[49] Image by VisionPic. net from Pexels

    [50] Image by cottonbro from Pexels

    [51] Image by Anna Shvets from Pexels

    [52] Dress, A.R. (2020, May/June ). Supporting spiritual development in the early childhood classroom. https://www.ccie.com/article/supporting-spiritual-development-in-the-early-childhood-classroom/5025388/

    [53] Image by Ian Joslin is licensed under CC BY 4.0 from "Introduction to Curriculum" by Kristin Beeve and Jennifer Paris, College of the Canyons is licensed under CC BY 4.0 / A derivative from the original work

    [54] Image by Ian Joslin is licensed under CC BY 4.0 from "Introduction to Curriculum" by Kristin Beeve and Jennifer Paris, College of the Canyons is licensed under CC BY 4.0 / A derivative from the original work

    [55] Image by Ian Joslin is licensed under CC BY 4.0 from "Introduction to Curriculum" by Kristin Beeve and Jennifer Paris, College of the Canyons is licensed under CC BY 4.0 / A derivative from the original work

    [56] Image by Ian Joslin is licensed under CC BY 4.0 from "Introduction to Curriculum" by Kristin Beeve and Jennifer Paris, College of the Canyons is licensed under CC BY 4.0 / A derivative from the original work

    [57] Image by Ian Joslin is licensed under CC BY 4.0 from "Introduction to Curriculum" by Kristin Beeve and Jennifer Paris, College of the Canyons is licensed under CC BY 4.0 / A derivative from the original work

    [58] Image by Ian Joslin is licensed under CC BY 4.0 from "Introduction to Curriculum" by Kristin Beeve and Jennifer Paris, College of the Canyons is licensed under CC BY 4.0 / A derivative from the original work

    [59] Image by Ian Joslin is licensed under CC BY 4.0 from "Introduction to Curriculum" by Kristin Beeve and Jennifer Paris, College of the Canyons is licensed under CC BY 4.0 / A derivative from the original work

    [60] Image by Ian Joslin is licensed under CC BY 4.0 from "Introduction to Curriculum" by Kristin Beeve and Jennifer Paris, College of the Canyons is licensed under CC BY 4.0 / A derivative from the original work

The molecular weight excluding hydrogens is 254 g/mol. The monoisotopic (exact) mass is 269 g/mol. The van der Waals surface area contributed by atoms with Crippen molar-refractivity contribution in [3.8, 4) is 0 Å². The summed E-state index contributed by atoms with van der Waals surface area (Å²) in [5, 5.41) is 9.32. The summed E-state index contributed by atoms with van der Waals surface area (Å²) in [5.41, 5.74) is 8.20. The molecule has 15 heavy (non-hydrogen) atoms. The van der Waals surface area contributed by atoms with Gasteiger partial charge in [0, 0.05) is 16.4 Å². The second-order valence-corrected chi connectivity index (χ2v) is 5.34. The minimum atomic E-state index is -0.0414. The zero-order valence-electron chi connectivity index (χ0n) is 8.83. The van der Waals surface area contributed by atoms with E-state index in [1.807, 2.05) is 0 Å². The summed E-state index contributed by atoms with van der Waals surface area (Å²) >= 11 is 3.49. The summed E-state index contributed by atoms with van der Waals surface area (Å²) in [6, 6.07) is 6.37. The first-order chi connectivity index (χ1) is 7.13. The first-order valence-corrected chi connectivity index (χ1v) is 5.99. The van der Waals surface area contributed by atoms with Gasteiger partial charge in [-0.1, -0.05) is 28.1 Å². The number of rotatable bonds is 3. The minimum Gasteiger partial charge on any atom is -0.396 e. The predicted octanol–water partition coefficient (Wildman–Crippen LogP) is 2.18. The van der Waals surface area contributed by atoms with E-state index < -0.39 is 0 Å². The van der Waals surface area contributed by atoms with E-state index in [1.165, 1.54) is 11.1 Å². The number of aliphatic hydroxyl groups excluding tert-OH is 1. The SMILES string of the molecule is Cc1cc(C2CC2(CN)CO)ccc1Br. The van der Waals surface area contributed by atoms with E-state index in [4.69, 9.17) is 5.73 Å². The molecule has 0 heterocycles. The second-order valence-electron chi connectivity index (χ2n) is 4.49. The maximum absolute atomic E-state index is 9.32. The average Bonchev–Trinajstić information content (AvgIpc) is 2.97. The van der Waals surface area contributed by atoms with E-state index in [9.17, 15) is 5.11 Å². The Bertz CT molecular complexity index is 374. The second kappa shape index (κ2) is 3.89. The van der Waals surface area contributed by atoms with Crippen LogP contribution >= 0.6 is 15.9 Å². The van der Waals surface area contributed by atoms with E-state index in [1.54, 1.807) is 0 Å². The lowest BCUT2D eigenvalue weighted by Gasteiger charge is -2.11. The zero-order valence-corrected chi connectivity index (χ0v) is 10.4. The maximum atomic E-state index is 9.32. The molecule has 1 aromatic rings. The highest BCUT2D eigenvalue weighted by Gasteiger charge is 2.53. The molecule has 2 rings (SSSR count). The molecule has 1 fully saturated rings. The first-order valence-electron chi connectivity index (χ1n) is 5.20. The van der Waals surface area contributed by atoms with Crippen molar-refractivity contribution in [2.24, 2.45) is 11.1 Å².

[61] Image by Ian Joslin is licensed under CC BY 4.0 from "Introduction to Curriculum" by Kristin Beeve and Jennifer Paris, College of the Canyons is licensed under CC BY 4.0 / A derivative from the original work

    [62] Image by Ian Joslin is licensed under CC BY 4.0 from "Introduction to Curriculum" by Kristin Beeve and Jennifer Paris, College of the Canyons is licensed under CC BY 4.0 / A derivative from the original work

    [63] Image by Ian Joslin is licensed under CC BY 4.0 from "Introduction to Curriculum" by Kristin Beeve and Jennifer Paris, College of the Canyons is licensed under CC BY 4.0 / A derivative from the original work

    [64] Image by Ian Joslin is licensed under CC BY 4.0 from "Introduction to Curriculum" by Kristin Beeve and Jennifer Paris, College of the Canyons is licensed under CC BY 4.0 / A derivative from the original work

    [65] Image by Ian Joslin is licensed under CC BY 4.0 from "Introduction to Curriculum" by Kristin Beeve and Jennifer Paris, College of the Canyons is licensed under CC BY 4.0 / A derivative from the original work

    [66] Factors influencing Behavior by Age by Wendy Ruiz is licensed under CC BY 4.0

    [67] National Association for the Education of Young Children. (2009). Developmentally appropriate practice in early childhood programs serving children from birth through age 8. https://www.naeyc.org/sites/default/files/globally-shared/downloads/PDFs/resources/position-statements/PSDAP.pdf

    [68] Content by Kristin Beeve is licensed under CC BY 4.0